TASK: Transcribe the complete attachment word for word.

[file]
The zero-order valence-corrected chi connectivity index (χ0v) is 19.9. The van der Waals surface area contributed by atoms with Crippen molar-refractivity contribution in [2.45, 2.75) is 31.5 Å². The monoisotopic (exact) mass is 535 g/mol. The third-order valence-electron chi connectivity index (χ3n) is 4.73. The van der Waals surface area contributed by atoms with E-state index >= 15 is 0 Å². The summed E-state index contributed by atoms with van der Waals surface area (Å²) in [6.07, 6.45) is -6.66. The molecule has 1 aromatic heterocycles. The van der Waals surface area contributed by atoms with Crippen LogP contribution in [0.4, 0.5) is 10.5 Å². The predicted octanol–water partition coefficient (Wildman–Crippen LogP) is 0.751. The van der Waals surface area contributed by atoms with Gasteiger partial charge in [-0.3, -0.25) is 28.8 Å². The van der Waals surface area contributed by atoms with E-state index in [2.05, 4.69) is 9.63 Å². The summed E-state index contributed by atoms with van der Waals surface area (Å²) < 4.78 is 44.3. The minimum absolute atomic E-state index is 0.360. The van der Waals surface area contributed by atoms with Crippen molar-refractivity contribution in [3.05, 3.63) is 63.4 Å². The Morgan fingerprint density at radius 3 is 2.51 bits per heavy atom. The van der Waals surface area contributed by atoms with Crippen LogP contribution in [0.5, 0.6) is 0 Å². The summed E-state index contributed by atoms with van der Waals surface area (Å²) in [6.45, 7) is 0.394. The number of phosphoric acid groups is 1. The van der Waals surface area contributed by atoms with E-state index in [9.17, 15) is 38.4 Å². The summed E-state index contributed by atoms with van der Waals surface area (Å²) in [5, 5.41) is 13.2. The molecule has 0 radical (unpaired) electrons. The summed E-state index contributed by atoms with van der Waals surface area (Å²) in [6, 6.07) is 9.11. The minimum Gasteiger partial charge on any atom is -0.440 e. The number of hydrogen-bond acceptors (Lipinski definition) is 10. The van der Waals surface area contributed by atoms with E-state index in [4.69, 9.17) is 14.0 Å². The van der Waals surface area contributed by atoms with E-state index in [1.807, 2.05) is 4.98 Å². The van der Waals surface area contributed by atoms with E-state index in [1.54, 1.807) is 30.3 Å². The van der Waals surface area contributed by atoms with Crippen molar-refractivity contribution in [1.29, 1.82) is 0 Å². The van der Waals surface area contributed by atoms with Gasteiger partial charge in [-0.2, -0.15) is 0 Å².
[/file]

The zero-order valence-corrected chi connectivity index (χ0v) is 19.9. The van der Waals surface area contributed by atoms with Crippen molar-refractivity contribution in [2.45, 2.75) is 31.5 Å². The monoisotopic (exact) mass is 535 g/mol. The third-order valence-electron chi connectivity index (χ3n) is 4.73. The van der Waals surface area contributed by atoms with E-state index >= 15 is 0 Å². The summed E-state index contributed by atoms with van der Waals surface area (Å²) in [6.07, 6.45) is -6.66. The molecule has 1 aromatic heterocycles. The van der Waals surface area contributed by atoms with Crippen LogP contribution in [0.4, 0.5) is 10.5 Å². The predicted octanol–water partition coefficient (Wildman–Crippen LogP) is 0.751. The van der Waals surface area contributed by atoms with Gasteiger partial charge in [-0.3, -0.25) is 28.8 Å². The van der Waals surface area contributed by atoms with E-state index in [2.05, 4.69) is 9.63 Å². The summed E-state index contributed by atoms with van der Waals surface area (Å²) < 4.78 is 44.3. The minimum absolute atomic E-state index is 0.360. The van der Waals surface area contributed by atoms with Crippen molar-refractivity contribution in [3.05, 3.63) is 63.4 Å². The Morgan fingerprint density at radius 3 is 2.51 bits per heavy atom. The van der Waals surface area contributed by atoms with Crippen LogP contribution in [0.5, 0.6) is 0 Å². The summed E-state index contributed by atoms with van der Waals surface area (Å²) in [6.45, 7) is 0.394. The number of phosphoric acid groups is 1. The van der Waals surface area contributed by atoms with E-state index in [9.17, 15) is 38.4 Å². The summed E-state index contributed by atoms with van der Waals surface area (Å²) in [5, 5.41) is 13.2. The molecule has 0 radical (unpaired) electrons. The summed E-state index contributed by atoms with van der Waals surface area (Å²) in [6, 6.07) is 9.11. The minimum Gasteiger partial charge on any atom is -0.440 e. The number of hydrogen-bond acceptors (Lipinski definition) is 10. The van der Waals surface area contributed by atoms with E-state index in [4.69, 9.17) is 14.0 Å². The van der Waals surface area contributed by atoms with E-state index in [1.807, 2.05) is 4.98 Å². The van der Waals surface area contributed by atoms with E-state index in [1.54, 1.807) is 30.3 Å². The van der Waals surface area contributed by atoms with Crippen molar-refractivity contribution in [1.29, 1.82) is 0 Å². The van der Waals surface area contributed by atoms with Gasteiger partial charge in [-0.2, -0.15) is 0 Å².